The Art of Choosing: Building a Color Scheme Around a Photo

Wednesday, March 9, 2011

The Art of Choosing is a series discussing fabric, color, and the fabric selection process. The purpose of this series is to arm you with the tools and knowledge to build your own color schemes for your sewing and quilting projects. You'll dive deep into your stash, organize it, and hopefully look at your fabrics in a new way.

Building a Color Scheme Around a Photo
This week we're discussing building a color scheme around a photo. There are a lot of different ways to do this, the most simple being to just look at it for reference as you pull fabrics. However, I'm going to share some tools with you that make it a little easier.

Friendship Cinderella Bowls, originally uploaded by jenib320.
First, here is the image that I'm going to be using for this exercise. It's one of my photos of my vintage pyrex collection.

Adobe Color

The Art of Choosing, originally uploaded by jenib320.
Adobe Color (formerly Kuler) is one of the coolest color tools on the web. There are a ton of pre-made color schemes to choose from, or you can make your own. On the upper right hand side of the page you'll see a camera icon. Click on that to upload a photo.

Once you've got your photo loaded, it comes up with a palette for you. You can stop there, or play around and find other colors within the image. You can move the little dots on the image (they correspond with the color boxes below) to choose new colors. You can register with the site and save your color palettes, or you can simply take a screen shot to save to your computer. The nice thing about saving it though is that you can go back and edit it in the future.

I also love sticking a fabric swatch photo into Adobe Color. It picks the colors out for me, super handy.

Color Palette Generator

The Art of Choosing, originally uploaded by jenib320.
This generator is a lot more simple and straight forward. Simply grab the URL of an image on the web and it will generate two palettes for you: Dull and Vibrant. The nice thing about this generator is it gives you a Hex code for your color, which you could use on your blog or website. Color Hunter works the same way, it allows you to use an image on the web and upload an image.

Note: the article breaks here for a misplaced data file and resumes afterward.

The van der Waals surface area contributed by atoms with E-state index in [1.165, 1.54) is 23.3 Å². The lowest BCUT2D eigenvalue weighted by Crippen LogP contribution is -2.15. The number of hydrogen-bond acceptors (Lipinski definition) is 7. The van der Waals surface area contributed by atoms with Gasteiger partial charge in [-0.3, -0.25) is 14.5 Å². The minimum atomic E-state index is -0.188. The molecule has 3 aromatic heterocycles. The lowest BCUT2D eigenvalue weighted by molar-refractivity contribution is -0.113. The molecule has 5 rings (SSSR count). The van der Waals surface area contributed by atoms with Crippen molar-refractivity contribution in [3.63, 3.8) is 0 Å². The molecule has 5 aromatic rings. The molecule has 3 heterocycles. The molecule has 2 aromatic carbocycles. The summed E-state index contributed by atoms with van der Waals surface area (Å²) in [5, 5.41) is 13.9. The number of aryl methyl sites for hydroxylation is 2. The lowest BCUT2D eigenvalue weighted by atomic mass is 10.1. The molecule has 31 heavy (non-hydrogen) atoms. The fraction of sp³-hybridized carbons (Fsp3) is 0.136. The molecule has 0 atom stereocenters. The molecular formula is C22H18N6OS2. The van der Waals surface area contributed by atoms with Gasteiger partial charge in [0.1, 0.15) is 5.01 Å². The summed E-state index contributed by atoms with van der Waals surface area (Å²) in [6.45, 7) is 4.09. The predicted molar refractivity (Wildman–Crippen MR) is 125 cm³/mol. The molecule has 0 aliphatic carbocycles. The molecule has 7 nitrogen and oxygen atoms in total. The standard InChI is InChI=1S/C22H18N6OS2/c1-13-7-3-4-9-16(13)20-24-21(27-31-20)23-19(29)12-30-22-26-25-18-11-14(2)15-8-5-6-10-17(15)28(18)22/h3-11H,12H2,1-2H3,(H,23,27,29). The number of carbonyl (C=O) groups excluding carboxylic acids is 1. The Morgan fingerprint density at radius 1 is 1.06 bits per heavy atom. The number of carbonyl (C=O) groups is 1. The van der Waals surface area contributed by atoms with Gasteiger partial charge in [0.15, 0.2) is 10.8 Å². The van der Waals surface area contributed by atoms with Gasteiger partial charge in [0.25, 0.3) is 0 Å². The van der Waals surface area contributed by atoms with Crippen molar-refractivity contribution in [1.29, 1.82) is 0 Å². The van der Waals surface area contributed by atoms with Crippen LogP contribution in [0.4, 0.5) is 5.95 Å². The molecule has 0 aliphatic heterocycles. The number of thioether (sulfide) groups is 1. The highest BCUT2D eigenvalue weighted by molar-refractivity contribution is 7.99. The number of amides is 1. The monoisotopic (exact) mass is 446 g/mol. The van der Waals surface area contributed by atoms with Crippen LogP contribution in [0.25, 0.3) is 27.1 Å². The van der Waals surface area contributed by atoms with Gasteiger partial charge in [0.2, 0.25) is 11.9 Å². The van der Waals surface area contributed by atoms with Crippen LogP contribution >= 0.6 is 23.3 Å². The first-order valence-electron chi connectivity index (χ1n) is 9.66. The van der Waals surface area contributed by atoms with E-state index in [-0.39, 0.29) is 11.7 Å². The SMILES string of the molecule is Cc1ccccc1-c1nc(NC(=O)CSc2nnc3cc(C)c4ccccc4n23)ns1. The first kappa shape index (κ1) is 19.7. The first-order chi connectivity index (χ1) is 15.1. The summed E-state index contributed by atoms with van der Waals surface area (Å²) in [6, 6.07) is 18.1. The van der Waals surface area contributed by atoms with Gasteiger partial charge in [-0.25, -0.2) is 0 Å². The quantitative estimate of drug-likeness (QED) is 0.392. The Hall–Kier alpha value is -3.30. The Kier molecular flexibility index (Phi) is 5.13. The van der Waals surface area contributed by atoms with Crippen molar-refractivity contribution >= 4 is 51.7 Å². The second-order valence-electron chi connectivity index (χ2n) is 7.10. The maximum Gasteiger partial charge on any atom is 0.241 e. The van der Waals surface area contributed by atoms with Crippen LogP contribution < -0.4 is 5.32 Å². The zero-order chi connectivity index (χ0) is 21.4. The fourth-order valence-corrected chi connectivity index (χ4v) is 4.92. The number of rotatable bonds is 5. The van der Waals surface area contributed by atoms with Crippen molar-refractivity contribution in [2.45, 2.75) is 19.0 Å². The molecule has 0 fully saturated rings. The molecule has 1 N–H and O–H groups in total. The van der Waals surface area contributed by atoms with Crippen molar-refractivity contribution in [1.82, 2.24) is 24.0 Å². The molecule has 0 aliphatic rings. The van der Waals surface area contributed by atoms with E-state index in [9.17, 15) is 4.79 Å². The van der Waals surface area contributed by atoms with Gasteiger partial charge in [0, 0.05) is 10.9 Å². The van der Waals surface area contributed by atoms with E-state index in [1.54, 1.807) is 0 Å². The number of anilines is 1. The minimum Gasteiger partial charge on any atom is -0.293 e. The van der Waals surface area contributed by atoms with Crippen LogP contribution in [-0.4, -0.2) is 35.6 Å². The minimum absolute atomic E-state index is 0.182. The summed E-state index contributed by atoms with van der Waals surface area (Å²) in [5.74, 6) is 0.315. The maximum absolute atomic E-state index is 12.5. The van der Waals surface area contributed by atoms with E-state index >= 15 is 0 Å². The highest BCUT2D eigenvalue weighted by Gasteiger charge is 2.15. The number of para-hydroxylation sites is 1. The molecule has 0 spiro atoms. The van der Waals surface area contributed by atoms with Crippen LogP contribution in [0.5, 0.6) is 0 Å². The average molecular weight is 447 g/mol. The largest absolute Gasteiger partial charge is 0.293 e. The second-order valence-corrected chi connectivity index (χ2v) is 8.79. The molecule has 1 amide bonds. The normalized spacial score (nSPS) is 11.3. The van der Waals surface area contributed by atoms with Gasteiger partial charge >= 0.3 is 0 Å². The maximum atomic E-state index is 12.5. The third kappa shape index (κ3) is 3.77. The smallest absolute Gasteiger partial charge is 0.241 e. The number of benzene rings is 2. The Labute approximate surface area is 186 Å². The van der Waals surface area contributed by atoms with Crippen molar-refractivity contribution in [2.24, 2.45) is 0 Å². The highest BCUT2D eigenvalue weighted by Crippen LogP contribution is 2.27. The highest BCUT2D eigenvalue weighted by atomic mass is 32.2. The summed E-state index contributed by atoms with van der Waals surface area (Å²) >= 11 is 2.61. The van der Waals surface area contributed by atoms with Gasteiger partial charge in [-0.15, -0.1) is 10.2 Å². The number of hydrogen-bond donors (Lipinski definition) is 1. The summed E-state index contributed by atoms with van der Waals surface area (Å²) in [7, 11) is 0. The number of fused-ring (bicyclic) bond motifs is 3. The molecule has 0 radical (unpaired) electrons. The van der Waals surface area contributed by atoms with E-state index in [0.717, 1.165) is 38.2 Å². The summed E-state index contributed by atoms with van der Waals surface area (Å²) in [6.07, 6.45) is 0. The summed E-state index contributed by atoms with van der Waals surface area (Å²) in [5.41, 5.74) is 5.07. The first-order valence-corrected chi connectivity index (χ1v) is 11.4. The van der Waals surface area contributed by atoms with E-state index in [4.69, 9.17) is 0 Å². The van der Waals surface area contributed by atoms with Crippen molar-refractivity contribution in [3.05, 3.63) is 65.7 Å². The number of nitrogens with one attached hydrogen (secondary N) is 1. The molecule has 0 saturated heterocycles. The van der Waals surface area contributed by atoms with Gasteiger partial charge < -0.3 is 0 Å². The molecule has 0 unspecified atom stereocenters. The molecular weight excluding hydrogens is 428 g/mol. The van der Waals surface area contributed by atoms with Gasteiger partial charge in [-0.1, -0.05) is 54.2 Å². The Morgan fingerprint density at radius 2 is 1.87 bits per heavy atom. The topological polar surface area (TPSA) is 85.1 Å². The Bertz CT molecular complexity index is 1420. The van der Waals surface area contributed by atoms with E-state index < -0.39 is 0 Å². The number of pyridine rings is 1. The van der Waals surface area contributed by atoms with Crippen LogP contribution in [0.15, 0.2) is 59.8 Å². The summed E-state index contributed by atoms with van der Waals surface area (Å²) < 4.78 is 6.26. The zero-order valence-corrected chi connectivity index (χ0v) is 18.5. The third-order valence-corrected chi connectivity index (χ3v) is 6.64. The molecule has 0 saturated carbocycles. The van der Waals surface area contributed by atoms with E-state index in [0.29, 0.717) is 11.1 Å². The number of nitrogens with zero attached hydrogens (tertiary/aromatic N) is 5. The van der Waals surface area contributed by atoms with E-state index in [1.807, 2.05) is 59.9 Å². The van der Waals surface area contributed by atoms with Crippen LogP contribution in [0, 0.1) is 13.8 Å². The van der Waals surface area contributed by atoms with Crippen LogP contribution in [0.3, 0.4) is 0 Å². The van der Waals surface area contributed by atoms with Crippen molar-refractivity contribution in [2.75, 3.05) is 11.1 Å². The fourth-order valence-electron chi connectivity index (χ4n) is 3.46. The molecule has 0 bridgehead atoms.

By Hand

The Art of Choosing, originally uploaded by jenib320.
If you aren't interested in creating a color palette online, you can always do it by hand. Having a color card around can be really handy when pulling colors. I like to grab a big box of crayons (so many colors) and using colors from the photograph, sketch out a quick palette. You're doing more of the work, but sometimes it just isn't practical to use the computer.

Here is my fabric stack that I pulled using the color scheme I found on Adobe Color. I puled reds, peaches, oranges, mustards, and browns.

The Art of Choosing, originally uploaded by jenib320.
The finished fabric stack.

Here is the fabric stack next to the original photo. Pretty cool!

The next post in this series is on Working with Value.


  1. I really like that Kuler tool and being able to quickly upload a picture from my computer. Thanks for sharing, great idea and resource!

  2. such fun tools! i've never used them before. thanks for sharing. :)

  3. Thanks for sharing Kuler! The only similar thing I'd found was a paid-for service, and I just don't need to generate a palette often enough to justify buying a program. Of course, now I want to generate a palette for every photo I've ever taken...

  4. I love Kuler. I've just been playing with it so far! I'm pretty much going to build a quilt for every photo I've ever taken!

  5. Thanks for sharing with us Jeni...these tools are really cool!

  6. Thank you for sharing these. I've been enjoying the series but this really gets me excited about quilting! Now to just go through and organise my stash so I can pull colors as easily as you did! Haha!

  7. Awesome! I had no clue there was such a tool online to help put colors together! Man I must be living under a rock or something :-)
    LOVE the stack you pulled too!

  8. Those are the neatest sites! Thanks for letting us know about them. And thank you for this series...I have learned a lot!
    Jacque in SC

  9. I just found the top three of that Pyrex set at a thrift store last week! Didn't know there was a big orange bowl though. Now I feel like I have an incomplete set.

  10. Thank you so much for this tutorial!

  11. This is such a helpful tutorial!
    But is it just me or does Kuler not allow colour schemes from pictures?


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